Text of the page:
Should I Floss My Dog's Teeth?

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At least once a day, your dog comes up to you to lick your face and bam: you smell his bad breath. While you love your pup, and put up with his stinky breath because he's just so cute, you wonder if he has plaque and tartar that you should be addressing. After all, you don't want your pup getting gum disease.


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One of the ways you know you can keep your dog's bad breath at bay is to brush his teeth. But should you also floss his teeth on top of that? If so, how do you actually go about it?

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You may not have to pull out the floss, but you do have to ensure that you are keeping up with your dog's dental hygiene.

Is it necessary to floss my dog's teeth?

It's a good idea to floss your dog's teeth if you can. Taking care of your dog's teeth will help prevent plaque and tartar, which can lead to bad breath, gum disease, and tooth decay. Poor dental hygiene can also cause your dog to excessively drool and have inflamed gums. He could develop cysts under his tongue or tumors in his gums, too. If your dog's gum and tooth problems get very serious, he may develop toxins in his mouth that go into his bloodstream and cause heart and kidney issues.


Along with brushing his teeth regularly, using some sort of flossing mechanism can keep your dog's teeth and gums healthy by removing plaque. This is easier said than done, so read on for options.

  • If your dog is trained to tolerate their mouth being touched (or if you just have a dog with a very chill nature): purchase some unflavored floss and some dog toothpaste. Give him a little bit of toothpaste to try. If the dog reacts well, then put some dog toothpaste on the floss, and begin flossing as best you can. Give him treats along the way, and afterward, to reward this behavior.


  • If your dog is fidgety or doesn't like their mouth being touched, or if you tried the above method and couldn't get your dog to sit still, don't fret. Instead of trying to wrangle your dog to floss his teeth, get them a flossing bone, which is a rope that contains fluoride and baking soda and cleans his teeth as he chews on it.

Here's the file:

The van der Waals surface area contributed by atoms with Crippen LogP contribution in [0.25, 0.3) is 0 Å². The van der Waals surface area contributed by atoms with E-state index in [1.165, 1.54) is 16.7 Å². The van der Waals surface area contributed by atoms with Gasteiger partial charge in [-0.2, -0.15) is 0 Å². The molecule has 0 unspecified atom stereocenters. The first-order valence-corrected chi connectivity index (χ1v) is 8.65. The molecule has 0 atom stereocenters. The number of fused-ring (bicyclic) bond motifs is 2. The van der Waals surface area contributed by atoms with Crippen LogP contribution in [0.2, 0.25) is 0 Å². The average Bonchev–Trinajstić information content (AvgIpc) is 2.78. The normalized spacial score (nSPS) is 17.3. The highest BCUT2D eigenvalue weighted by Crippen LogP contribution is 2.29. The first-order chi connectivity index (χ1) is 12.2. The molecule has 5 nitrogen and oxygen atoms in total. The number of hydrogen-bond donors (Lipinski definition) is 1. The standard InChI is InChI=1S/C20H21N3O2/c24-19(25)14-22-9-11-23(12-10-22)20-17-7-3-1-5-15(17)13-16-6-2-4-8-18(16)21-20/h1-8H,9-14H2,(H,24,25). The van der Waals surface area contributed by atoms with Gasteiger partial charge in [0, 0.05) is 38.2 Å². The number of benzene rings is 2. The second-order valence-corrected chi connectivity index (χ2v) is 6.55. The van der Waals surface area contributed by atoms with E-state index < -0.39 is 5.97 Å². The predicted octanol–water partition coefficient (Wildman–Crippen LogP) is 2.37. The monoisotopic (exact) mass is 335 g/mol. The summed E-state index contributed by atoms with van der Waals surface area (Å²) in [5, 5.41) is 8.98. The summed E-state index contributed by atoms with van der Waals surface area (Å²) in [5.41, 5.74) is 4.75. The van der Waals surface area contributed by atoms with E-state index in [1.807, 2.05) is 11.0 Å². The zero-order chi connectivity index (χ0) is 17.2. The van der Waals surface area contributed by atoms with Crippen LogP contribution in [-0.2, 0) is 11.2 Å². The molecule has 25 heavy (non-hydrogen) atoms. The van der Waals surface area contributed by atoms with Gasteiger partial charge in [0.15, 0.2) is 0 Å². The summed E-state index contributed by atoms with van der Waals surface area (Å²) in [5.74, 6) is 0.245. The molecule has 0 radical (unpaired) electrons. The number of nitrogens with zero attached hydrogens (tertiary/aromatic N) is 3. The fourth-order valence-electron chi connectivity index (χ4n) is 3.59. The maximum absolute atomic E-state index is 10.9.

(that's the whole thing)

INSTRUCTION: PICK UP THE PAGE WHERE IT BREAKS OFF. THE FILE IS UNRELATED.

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How often should you clean your dog’s teeth?

At the very least, you should be brushing and flossing your dog's teeth two to three times a week, though doing it every day is ideal. Once a year, you need to take your dog to the veterinarian for a deep cleaning, which will cost at least a few hundred dollars and may be done with anesthesia. Your veterinarian might also take X-rays to make sure your dog's teeth are healthy.



Easy ways to clean your dog’s teeth

If you don't have time to clean your dog's teeth every day, then you should at least do the minimum two or three times a week and then ensure he has toys and treats that clean his teeth on the other days. You can get him a textured chew toy that will clean his teeth and gums and remove plaque. One popular treat for dental hygiene is Greenies, which contain all-natural ingredients, freshen your dog's breath, and clean plaque and tartar.


You should always use doggy toothpaste with natural ingredients as well as a dog toothbrush that you slip on your finger. It's easy to use and your dog may like it better than a regular dog toothbrush. You can also add doggy mouthwash to your dog's water bowl, as long as it doesn't contain a toxin like xylitol, which is extremely dangerous for dogs.


It's always a good idea to ask your veterinarian for recommendations for brushing and flossing your dog's teeth, too. They will let you know if you're contending with some serious issues and need to brush and floss more often or if you can use mostly toys and treats to keep his teeth clean and healthy.

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Flossing your dog's teeth will help to prevent gum disease and other health issues. If you can't floss his teeth with unflavored floss, then consider buying a flossing bone. Of course, you'll need to brush his teeth regularly and take him in for a deep cleaning once a year as well.

Always check with your veterinarian before changing your pet’s diet, medication, or physical activity routines. This information is not a substitute for a vet’s opinion.


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